Looking back, Katie sees little signs that she might have had asthma. “My sister has had bouts of it, but other than her I don’t know of anyone else in my family,” she says. “I work out for extended periods of time and would get really winded, but I thought it was just because I was working out for a long time. Then one day I was climbing the escalator out of the Metro, and when I got to the top I was out of breath. I thought, ‘This should not be happening to someone at my age and in good general health.’”

The allergist performed additional tests. “She agreed that I needed a bronchodilator inhaler and a prescription medication,” Katie says. “I initially used both very regularly, but now I just carry the inhaler with me and don’t have to use it too often.”

Katie feels more confident knowing the source of her breathing difficulties, and knowing exactly what to do when they arise. “It definitely made my life a lot easier,” she says. “It’s good to know that I have the inhaler there because when I need it, I really need it!”

This patient successfully found relief after seeing an allergist, but the patient’s photograph is not available to respect the patient’s privacy and identity.

Lorrie M. refers to her family's allergist as "an angel.” Lorrie credits their allergist with turning her son Jacob's life around – from his health to his grades and confidence.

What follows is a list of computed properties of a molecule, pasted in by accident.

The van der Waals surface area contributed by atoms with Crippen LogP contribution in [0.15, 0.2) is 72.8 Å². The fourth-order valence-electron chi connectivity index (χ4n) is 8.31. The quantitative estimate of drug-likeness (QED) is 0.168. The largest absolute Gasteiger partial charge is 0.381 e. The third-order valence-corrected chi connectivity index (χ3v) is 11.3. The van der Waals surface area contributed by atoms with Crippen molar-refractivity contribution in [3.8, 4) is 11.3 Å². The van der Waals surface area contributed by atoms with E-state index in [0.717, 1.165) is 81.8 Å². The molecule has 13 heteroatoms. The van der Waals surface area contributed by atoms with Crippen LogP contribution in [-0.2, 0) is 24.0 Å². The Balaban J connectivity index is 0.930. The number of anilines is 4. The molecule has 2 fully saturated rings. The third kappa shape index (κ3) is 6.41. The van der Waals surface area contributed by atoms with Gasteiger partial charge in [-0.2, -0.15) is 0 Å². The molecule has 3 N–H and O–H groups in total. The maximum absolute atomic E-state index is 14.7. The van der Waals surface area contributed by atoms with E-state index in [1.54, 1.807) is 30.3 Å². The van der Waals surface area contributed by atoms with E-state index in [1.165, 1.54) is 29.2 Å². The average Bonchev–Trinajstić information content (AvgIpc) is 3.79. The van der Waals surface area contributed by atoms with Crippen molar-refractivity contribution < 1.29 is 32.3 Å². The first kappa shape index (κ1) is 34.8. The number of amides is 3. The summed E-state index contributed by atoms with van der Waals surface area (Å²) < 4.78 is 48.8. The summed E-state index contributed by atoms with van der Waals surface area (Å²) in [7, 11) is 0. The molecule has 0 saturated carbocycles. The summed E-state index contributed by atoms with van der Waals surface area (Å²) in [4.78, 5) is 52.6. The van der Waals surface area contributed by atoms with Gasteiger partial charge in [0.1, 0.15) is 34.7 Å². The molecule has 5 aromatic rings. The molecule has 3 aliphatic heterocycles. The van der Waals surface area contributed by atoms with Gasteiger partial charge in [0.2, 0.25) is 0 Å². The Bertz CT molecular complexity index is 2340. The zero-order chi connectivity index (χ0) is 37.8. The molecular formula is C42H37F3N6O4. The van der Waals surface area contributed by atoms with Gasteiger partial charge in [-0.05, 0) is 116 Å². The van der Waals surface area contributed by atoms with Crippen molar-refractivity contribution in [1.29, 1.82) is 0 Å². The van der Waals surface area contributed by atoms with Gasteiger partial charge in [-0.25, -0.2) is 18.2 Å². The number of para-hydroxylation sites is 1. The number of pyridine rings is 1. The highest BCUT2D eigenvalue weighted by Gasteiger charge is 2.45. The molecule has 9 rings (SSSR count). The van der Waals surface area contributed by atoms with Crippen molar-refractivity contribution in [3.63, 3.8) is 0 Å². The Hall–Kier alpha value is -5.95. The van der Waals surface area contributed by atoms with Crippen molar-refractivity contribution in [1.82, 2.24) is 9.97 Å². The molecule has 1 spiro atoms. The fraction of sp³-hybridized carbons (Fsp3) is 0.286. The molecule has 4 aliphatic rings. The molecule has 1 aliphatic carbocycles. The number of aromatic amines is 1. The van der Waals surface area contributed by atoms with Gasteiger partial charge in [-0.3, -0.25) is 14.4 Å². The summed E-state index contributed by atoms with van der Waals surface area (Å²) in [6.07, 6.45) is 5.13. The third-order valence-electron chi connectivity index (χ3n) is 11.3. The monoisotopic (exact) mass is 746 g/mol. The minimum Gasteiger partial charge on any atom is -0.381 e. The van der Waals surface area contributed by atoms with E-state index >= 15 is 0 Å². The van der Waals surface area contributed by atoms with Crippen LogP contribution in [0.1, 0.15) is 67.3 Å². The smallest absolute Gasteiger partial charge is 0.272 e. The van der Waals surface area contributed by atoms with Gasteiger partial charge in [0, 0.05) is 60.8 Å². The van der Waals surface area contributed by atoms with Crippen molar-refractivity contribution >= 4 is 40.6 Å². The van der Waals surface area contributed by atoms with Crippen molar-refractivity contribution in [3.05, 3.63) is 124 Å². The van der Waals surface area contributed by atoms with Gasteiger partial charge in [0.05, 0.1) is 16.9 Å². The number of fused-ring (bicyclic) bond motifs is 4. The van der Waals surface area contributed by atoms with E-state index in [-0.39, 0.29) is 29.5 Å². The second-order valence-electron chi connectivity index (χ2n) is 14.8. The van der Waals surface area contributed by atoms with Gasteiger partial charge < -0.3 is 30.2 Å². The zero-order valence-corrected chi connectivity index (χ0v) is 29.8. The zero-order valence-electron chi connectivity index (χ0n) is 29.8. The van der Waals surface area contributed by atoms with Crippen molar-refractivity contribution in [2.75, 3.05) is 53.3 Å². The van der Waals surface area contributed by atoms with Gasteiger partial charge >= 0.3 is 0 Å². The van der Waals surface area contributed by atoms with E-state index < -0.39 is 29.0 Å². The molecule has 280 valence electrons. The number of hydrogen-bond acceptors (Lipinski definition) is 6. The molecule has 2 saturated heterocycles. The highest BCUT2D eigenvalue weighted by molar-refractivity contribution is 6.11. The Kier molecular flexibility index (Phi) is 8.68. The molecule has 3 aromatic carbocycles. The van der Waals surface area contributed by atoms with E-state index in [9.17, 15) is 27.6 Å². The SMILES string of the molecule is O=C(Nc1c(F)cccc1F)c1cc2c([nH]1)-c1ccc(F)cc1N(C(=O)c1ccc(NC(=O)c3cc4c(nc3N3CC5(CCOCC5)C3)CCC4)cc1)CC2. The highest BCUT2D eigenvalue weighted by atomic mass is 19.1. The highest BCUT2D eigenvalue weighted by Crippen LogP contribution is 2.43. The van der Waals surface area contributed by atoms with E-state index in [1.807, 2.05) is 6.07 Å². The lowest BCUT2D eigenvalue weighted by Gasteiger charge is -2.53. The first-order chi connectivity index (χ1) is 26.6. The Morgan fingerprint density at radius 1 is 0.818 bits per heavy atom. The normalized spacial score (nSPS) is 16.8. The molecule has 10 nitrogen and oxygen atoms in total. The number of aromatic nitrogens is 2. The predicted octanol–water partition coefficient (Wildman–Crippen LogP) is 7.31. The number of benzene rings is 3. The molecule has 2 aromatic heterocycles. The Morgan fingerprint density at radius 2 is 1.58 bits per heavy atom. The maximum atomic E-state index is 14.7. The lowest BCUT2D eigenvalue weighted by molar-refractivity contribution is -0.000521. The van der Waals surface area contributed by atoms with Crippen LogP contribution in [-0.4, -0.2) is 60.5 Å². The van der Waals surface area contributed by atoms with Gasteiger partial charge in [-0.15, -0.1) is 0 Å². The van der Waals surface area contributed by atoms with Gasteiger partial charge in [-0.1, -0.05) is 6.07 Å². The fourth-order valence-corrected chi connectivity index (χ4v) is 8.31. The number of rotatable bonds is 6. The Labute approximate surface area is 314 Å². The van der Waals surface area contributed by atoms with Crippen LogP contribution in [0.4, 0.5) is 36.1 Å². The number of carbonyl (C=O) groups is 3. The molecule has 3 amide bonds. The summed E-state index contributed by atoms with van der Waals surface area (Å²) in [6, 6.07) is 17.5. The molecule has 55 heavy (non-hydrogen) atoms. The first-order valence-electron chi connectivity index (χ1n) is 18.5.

"Everyone in our family has asthma," Lorrie says. "Jacob has severe food allergies, allergic asthma, and exercise-induced asthma. About three years ago, he was a mess. He was missing school a lot, and even though he always had doctors' notes, his school called the district attorney to report his high number of absences. On top of all that, he has a learning disability. We needed to get him healthy so he could go to school. I was desperate."

Lorrie and Jacob first visited their allergist "in tears," Lorrie says. "I felt like Jacob had tried all the known asthma and allergy medications in the world and was only getting worse. To be honest, I was scared." The allergist worked with Jacob's family to come up with the best treatment for him, and even helped the family deal with insurance companies to make sure they could get the medication he needed.

"I truly believe that our allergist has improved Jacob's quality of life," Lorrie says. "That day we came into her office, I couldn't see the light at the end of the tunnel. Now Jacob is 14, a freshman in high school -- and his GPA has gone from 1.76 to 3.5! His asthma is under control. Our allergist’s guidance has saved us trips to the emergency room and improved Jacob's attendance and performance at school. Now we feel like he finally has a chance to live. Jacob is so grateful for her and her compassion."

This patient successfully found relief after seeing an allergist, but the patient’s photograph is not available to respect the patient’s privacy and identity.